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Therapeutic Horseback Riding

*Note: We are currently on a wait for therapeutic riding lessons. Please email [email protected] to be added to the waitlist. You will be notified as soon as positions become available.*


The therapeutic riding program at SMART is designed to have a positive impact on our rider’s ability to develop life skills. Participation in the program will assist their transition into low- supported or independent functioning within the community where each individual will live, learn, work and play.

SMART bases its therapeutic riding program on good horsemanship, sound riding techniques and therapeutic and hippotherapy standards that are approved by the Professional Association of Therapeutic Horsemanship, Intl (PATH Intl.)  The general goals concentrate on the respectful and empathetic care and handling of a horse and riding skills.  The riding lessons challenge the rider physically, cognitively and emotionally.   A lesson usually includes mounting, warm-up, review of previously learned skills, introduction of new skill, game or activity, cool down, dismount and care of tack and horse.

SMART charges $75 for a group or private therapeutic riding lesson.

Please note that there is an administrative fee of $50 that is due at the first lesson and with annual renewal applications.  There is also a $50 fee for the first-time intake assessment and $25 for returning students.

A young person riding on the back of a brown horse.
A young boy riding on the back of a horse.

The benefits and skills learned during therapeutic horseback riding go hand in hand with the acquisition of basic living skills—at all ages and developmental levels.  Learning how to safely and empathetically interact with horses and how to use proper body mechanics to effectively control a horse improves our rider’s physical, cognitive and social abilities and enables them to transfer these abilities to other aspects of their life i.e., into the classroom and home.    Some of these skills include:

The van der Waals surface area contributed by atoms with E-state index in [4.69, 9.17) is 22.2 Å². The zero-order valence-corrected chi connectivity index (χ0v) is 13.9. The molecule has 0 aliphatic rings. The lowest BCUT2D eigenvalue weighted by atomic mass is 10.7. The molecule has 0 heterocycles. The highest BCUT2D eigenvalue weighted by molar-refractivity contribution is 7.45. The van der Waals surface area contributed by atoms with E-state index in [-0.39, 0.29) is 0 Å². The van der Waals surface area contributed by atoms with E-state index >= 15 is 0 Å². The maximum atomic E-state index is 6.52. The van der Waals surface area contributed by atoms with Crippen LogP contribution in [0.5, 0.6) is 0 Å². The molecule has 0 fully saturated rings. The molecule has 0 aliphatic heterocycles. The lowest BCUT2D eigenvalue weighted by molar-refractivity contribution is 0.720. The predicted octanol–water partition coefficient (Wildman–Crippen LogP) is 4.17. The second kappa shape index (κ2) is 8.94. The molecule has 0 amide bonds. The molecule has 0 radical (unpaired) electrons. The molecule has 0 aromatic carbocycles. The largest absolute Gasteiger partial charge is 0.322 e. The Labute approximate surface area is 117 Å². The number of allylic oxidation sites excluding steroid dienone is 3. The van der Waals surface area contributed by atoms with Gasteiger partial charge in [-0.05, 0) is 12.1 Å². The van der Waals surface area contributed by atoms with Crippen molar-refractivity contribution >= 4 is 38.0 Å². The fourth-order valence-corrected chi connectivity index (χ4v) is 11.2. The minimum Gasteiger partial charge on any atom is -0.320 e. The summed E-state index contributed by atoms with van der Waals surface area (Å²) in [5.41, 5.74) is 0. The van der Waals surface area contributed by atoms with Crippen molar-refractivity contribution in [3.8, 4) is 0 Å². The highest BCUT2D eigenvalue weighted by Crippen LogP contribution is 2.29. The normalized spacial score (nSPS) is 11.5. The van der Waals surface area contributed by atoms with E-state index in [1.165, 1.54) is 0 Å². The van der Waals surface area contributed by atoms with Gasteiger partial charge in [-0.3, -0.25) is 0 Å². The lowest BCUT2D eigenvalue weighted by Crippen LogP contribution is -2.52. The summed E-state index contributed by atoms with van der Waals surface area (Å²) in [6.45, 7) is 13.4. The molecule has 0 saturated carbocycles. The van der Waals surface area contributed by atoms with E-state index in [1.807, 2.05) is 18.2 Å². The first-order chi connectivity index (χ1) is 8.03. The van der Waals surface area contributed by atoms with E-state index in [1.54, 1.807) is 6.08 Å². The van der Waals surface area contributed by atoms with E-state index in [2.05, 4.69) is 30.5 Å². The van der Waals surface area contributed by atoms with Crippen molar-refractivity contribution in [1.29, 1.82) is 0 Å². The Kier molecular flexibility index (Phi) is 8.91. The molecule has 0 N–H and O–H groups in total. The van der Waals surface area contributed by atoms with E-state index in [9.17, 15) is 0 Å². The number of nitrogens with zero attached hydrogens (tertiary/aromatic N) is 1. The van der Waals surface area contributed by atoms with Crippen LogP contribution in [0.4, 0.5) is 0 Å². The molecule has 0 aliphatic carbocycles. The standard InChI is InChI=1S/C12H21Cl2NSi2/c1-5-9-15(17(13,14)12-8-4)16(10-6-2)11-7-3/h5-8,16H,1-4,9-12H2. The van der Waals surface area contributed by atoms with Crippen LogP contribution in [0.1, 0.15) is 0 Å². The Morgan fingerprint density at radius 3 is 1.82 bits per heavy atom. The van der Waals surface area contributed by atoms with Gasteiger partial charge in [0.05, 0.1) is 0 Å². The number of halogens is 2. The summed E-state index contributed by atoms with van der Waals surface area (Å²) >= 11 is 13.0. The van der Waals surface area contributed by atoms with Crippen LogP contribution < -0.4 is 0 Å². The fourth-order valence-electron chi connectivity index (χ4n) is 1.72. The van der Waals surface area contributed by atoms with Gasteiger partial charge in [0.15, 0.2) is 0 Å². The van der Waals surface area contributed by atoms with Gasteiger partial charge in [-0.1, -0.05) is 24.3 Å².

A woman and two women standing next to a horse.
  • Learn to follow verbal, visual and/or written directions & rules
  • Work and play cooperatively with others
  • Communicate needs by requesting assistance
  • Perform simple chores
  • Say please and thank you
  • Cooperate with a routine / sequencing
  • Develop fine and gross motor skills (holding objects, tossing balls, writing on chalk board, puzzles)
  • Develop an awareness of safety
  • Help clean up after activities
  • Appropriately express both positive and negative feelings
  • Demonstrate positive attitude toward self and others
  • Demonstrate positive coping strategies when feeling upset, anxious, angry, excited.
  • Resolve conflicts in socially accepted ways.Treat peers, staff and horses with respect




Practice and mastery of the specific skills learned during therapeutic riding will provide riders the opportunity to:

  • Demonstrate independence
  • Demonstrate self-advocacy skills
  • Engage in social interaction
  • Participate fully in other community resources
  • Participate in recreation and leisure activities
  • Lead a more fully engaged and meaningful life
A woman standing next to a horse in the dirt.
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